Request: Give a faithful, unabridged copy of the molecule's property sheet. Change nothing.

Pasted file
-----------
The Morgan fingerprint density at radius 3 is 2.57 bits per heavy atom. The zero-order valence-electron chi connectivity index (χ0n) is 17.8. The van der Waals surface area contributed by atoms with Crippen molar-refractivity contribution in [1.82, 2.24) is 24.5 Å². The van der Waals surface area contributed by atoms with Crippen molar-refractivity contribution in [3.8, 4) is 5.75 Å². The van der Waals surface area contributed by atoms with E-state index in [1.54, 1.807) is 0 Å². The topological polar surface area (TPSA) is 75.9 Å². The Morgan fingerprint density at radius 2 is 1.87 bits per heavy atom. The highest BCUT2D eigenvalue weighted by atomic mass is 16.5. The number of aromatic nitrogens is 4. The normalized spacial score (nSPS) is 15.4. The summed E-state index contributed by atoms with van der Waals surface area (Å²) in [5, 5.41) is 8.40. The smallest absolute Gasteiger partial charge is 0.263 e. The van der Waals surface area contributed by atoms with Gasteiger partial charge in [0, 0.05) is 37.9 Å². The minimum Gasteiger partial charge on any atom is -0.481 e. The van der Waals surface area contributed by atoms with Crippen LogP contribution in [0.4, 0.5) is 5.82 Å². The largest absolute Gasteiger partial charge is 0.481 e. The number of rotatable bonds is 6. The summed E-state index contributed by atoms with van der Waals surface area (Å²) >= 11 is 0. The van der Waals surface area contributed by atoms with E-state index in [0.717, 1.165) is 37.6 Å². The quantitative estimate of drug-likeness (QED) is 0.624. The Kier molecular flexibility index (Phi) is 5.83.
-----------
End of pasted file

The Morgan fingerprint density at radius 3 is 2.57 bits per heavy atom. The zero-order valence-electron chi connectivity index (χ0n) is 17.8. The van der Waals surface area contributed by atoms with Crippen molar-refractivity contribution in [1.82, 2.24) is 24.5 Å². The van der Waals surface area contributed by atoms with Crippen molar-refractivity contribution in [3.8, 4) is 5.75 Å². The van der Waals surface area contributed by atoms with E-state index in [1.54, 1.807) is 0 Å². The topological polar surface area (TPSA) is 75.9 Å². The Morgan fingerprint density at radius 2 is 1.87 bits per heavy atom. The highest BCUT2D eigenvalue weighted by atomic mass is 16.5. The number of aromatic nitrogens is 4. The normalized spacial score (nSPS) is 15.4. The summed E-state index contributed by atoms with van der Waals surface area (Å²) in [5, 5.41) is 8.40. The smallest absolute Gasteiger partial charge is 0.263 e. The van der Waals surface area contributed by atoms with Gasteiger partial charge in [0, 0.05) is 37.9 Å². The minimum Gasteiger partial charge on any atom is -0.481 e. The van der Waals surface area contributed by atoms with Crippen LogP contribution in [0.4, 0.5) is 5.82 Å². The largest absolute Gasteiger partial charge is 0.481 e. The number of rotatable bonds is 6. The summed E-state index contributed by atoms with van der Waals surface area (Å²) >= 11 is 0. The van der Waals surface area contributed by atoms with E-state index in [0.717, 1.165) is 37.6 Å². The quantitative estimate of drug-likeness (QED) is 0.624. The Kier molecular flexibility index (Phi) is 5.83.